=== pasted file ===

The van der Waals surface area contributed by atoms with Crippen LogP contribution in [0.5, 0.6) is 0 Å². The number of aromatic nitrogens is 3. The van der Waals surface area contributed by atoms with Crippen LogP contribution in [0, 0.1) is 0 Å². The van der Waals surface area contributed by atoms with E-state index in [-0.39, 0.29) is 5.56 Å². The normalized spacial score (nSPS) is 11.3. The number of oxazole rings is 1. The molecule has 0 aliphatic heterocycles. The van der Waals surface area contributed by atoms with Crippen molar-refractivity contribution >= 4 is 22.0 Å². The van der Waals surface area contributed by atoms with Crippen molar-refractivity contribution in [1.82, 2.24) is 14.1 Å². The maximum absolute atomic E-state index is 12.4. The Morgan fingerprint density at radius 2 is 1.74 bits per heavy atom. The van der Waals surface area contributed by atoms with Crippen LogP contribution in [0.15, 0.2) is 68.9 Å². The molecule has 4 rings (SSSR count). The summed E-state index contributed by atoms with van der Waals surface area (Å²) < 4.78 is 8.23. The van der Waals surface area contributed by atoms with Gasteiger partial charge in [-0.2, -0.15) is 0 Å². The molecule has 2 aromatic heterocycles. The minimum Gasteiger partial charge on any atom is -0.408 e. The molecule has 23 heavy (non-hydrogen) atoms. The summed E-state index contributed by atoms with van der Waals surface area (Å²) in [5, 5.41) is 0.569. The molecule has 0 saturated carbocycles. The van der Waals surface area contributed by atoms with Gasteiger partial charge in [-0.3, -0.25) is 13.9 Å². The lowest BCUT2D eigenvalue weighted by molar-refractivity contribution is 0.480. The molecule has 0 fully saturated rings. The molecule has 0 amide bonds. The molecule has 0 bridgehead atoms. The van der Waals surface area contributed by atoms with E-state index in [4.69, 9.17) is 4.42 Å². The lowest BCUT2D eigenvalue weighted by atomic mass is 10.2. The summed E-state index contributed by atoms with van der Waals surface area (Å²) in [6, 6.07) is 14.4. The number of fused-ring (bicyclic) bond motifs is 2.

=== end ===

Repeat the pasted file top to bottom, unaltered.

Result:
The van der Waals surface area contributed by atoms with Crippen LogP contribution in [0.5, 0.6) is 0 Å². The number of aromatic nitrogens is 3. The van der Waals surface area contributed by atoms with Crippen LogP contribution in [0, 0.1) is 0 Å². The van der Waals surface area contributed by atoms with E-state index in [-0.39, 0.29) is 5.56 Å². The normalized spacial score (nSPS) is 11.3. The number of oxazole rings is 1. The molecule has 0 aliphatic heterocycles. The van der Waals surface area contributed by atoms with Crippen molar-refractivity contribution >= 4 is 22.0 Å². The van der Waals surface area contributed by atoms with Crippen molar-refractivity contribution in [1.82, 2.24) is 14.1 Å². The maximum absolute atomic E-state index is 12.4. The Morgan fingerprint density at radius 2 is 1.74 bits per heavy atom. The van der Waals surface area contributed by atoms with Crippen LogP contribution in [0.15, 0.2) is 68.9 Å². The molecule has 4 rings (SSSR count). The summed E-state index contributed by atoms with van der Waals surface area (Å²) < 4.78 is 8.23. The van der Waals surface area contributed by atoms with Gasteiger partial charge in [-0.2, -0.15) is 0 Å². The molecule has 2 aromatic heterocycles. The minimum Gasteiger partial charge on any atom is -0.408 e. The molecule has 23 heavy (non-hydrogen) atoms. The summed E-state index contributed by atoms with van der Waals surface area (Å²) in [5, 5.41) is 0.569. The molecule has 0 saturated carbocycles. The van der Waals surface area contributed by atoms with Gasteiger partial charge in [-0.3, -0.25) is 13.9 Å². The lowest BCUT2D eigenvalue weighted by molar-refractivity contribution is 0.480. The molecule has 0 fully saturated rings. The molecule has 0 amide bonds. The molecule has 0 bridgehead atoms. The van der Waals surface area contributed by atoms with E-state index in [4.69, 9.17) is 4.42 Å². The lowest BCUT2D eigenvalue weighted by atomic mass is 10.2. The summed E-state index contributed by atoms with van der Waals surface area (Å²) in [6, 6.07) is 14.4. The number of fused-ring (bicyclic) bond motifs is 2.